Friday, January 17, 2014

A Good Famine

Personally I don't like detoxes, diets, or deprivation, even though I've done all of those in the past. I think life should be enjoyed and our waist-lines thought about a lot less. 

But I love what she says in Bread and Wine, that life is about feasting and also about famine. We should feast, literally and figuratively, by going through happy times where life is flowing smoothly, by eating rich foods and drinking wine, by celebrating and loving and being joyful that life is good. 

But what makes us appreciate those moments even more is the times that we go through famine. Where life is hard and there are hard choices and hard times and life doesn't seem so good. If we make it through those times than we can taste and be in the feasting with a greater awareness and appreciation that God is good and that he gave us good things to enjoy.

So lately around here eating has been less about all the rich foods and drinks over the holidays and more about cooking and eating lighter. We've had fish at least twice a week (which I want to keep up with because it's been yummy) and I've cooked every night instead of eating out. It hasn't been easy to cook every night, but it's been really good. 

One of the biggest struggles for me is weeknight meals. I get off work and don't get home till almost 6. I'm tired. I'm hungry.

 I want to eat but I don't want to cook.

What has made cooking on weeknights easier for me is finding recipes like this one that are so quick and simple but also flavorful. It may not seem healthy to have a butter sauce but personally I think butter is good. And if you aren't eating it with a lot of starch or empty carbs I say load up. (I've always liked this way of looking at food).




Gypsy Slow Down



 I love the French flavors with the butter and lemon and basil. I added white wine and a little flour to my sauce but the recipe is basically the same. I used frozen flounder which I defrosted beforehand. Here is the original recipe.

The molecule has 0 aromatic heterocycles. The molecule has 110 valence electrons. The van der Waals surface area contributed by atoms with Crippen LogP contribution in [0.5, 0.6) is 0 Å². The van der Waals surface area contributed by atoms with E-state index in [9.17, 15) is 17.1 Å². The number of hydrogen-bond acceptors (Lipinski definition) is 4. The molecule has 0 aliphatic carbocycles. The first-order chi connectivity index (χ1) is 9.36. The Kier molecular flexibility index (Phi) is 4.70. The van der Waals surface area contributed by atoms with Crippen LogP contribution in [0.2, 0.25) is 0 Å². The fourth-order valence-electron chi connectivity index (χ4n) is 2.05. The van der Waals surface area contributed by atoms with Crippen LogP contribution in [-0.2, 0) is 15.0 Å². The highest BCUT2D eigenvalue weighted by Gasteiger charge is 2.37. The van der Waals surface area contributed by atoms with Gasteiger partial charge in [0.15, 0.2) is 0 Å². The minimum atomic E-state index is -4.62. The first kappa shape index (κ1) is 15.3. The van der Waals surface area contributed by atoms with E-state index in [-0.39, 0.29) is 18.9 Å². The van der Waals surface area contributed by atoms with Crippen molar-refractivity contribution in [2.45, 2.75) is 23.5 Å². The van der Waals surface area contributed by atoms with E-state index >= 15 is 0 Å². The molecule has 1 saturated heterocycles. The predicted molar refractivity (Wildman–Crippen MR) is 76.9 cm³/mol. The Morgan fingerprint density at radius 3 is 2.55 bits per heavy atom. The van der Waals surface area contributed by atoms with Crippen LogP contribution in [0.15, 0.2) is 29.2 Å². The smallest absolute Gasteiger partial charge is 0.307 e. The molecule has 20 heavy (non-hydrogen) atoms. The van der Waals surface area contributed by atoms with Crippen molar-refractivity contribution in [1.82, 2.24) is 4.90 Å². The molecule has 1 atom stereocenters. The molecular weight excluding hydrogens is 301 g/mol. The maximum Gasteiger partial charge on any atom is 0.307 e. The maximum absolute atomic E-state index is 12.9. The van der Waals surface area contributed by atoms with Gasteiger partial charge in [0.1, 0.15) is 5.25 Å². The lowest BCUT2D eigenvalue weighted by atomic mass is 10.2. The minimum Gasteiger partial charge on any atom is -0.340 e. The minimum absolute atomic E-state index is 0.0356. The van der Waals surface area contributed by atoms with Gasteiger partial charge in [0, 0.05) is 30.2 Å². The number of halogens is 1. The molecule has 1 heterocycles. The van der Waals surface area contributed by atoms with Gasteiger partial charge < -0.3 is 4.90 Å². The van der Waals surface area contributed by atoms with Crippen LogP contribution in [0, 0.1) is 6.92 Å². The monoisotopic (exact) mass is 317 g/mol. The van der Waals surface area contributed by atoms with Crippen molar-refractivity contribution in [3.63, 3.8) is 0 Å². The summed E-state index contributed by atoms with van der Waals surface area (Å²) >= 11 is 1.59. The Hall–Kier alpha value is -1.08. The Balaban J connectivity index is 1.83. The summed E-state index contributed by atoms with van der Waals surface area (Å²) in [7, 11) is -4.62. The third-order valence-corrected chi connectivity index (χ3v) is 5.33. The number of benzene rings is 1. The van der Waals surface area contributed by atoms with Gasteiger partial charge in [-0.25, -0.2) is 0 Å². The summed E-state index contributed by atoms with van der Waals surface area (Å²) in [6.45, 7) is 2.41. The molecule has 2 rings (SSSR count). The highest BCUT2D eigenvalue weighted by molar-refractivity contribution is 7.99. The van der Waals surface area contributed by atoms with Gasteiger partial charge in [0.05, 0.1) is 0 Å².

Flounder with Lemon Butter Sauce

  • 4 4- to 6-ounce, 1/2-inch-thick flounder fillets 
  • 1/2 teaspoon kosher salt
  • 1/4 teaspoon ground black pepper
  • 2 tablespoons olive oil
  • 1 teaspoon or so all-purpose flour (optional)
  • 3 tablespoons unsalted butter, cut into 4 slices
  • Juice of 1 lemon 
  • 2 tablespoons finely chopped fresh herbs, such as basil, chives, or flat-leaf parsley (I used basil)
  • 1/4 cup white wine
  • Pat both sides of the fish fillets dry with paper towels and then season them with salt and pepper. Heat the oil in a medium skillet (preferably cast-iron or stainless steel and not nonstick) over medium-high heat until the oil ripples but isn’t smoking, 1 1/2 to 2 minutes. While the oil is heating, go ahead and pat both sides of the fillets dry a second time.
  •  Sprinkle a little flour, if using, over both sides of the fillets and use your fingers to evenly coat both sides. Add the fillets to the skillet and cook, without moving, for 2 minutes. Slide a thin metal spatula underneath the fillets (making sure to use firm pressure to scrape up any of the golden crust that may be sticking to the bottom) and carefully flip the fillets. If it seems impossible to slip the spatula beneath the fillet and the skillet, wait 30 seconds or so and try again. The fish will release when it’s ready–and only when it’s ready.
  • Place a slice of butter on top of each fillet and stand idly by as it melts and drips off the butter and into the skillet. Cook the fillets until they spring back from light pressure, about 2 minutes. Use a spatula to transfer the fish to a platter or to 4 plates. Squeeze the lemon juice into the skillet and, with the skillet still over the heat, use a wooden spoon to scrape up any browned bits stuck to the bottom of the skillet. Stir in the wine and cook until it simmers off. Add a sprinkle of flour and stire until thickened. Stir in the fresh herbs and spoon the sauce over the fish.



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